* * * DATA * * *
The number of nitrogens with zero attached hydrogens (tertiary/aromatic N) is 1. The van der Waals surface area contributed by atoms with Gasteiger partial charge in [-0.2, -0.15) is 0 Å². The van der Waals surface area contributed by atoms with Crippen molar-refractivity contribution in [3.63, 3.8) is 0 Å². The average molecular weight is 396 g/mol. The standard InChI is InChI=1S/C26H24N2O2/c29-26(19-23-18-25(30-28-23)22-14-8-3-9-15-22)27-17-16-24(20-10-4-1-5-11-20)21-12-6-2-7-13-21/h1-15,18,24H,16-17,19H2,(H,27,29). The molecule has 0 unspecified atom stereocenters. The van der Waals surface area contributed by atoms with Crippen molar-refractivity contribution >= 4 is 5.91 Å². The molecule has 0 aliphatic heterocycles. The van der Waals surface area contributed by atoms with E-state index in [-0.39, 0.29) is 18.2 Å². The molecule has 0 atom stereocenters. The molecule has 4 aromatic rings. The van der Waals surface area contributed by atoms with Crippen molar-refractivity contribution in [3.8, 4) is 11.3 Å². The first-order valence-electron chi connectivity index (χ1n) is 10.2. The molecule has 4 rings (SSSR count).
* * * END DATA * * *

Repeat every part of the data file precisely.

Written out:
The number of nitrogens with zero attached hydrogens (tertiary/aromatic N) is 1. The van der Waals surface area contributed by atoms with Gasteiger partial charge in [-0.2, -0.15) is 0 Å². The van der Waals surface area contributed by atoms with Crippen molar-refractivity contribution in [3.63, 3.8) is 0 Å². The average molecular weight is 396 g/mol. The standard InChI is InChI=1S/C26H24N2O2/c29-26(19-23-18-25(30-28-23)22-14-8-3-9-15-22)27-17-16-24(20-10-4-1-5-11-20)21-12-6-2-7-13-21/h1-15,18,24H,16-17,19H2,(H,27,29). The molecule has 0 unspecified atom stereocenters. The van der Waals surface area contributed by atoms with Crippen molar-refractivity contribution >= 4 is 5.91 Å². The molecule has 0 aliphatic heterocycles. The van der Waals surface area contributed by atoms with E-state index in [-0.39, 0.29) is 18.2 Å². The molecule has 0 atom stereocenters. The molecule has 4 aromatic rings. The van der Waals surface area contributed by atoms with Crippen molar-refractivity contribution in [3.8, 4) is 11.3 Å². The first-order valence-electron chi connectivity index (χ1n) is 10.2. The molecule has 4 rings (SSSR count).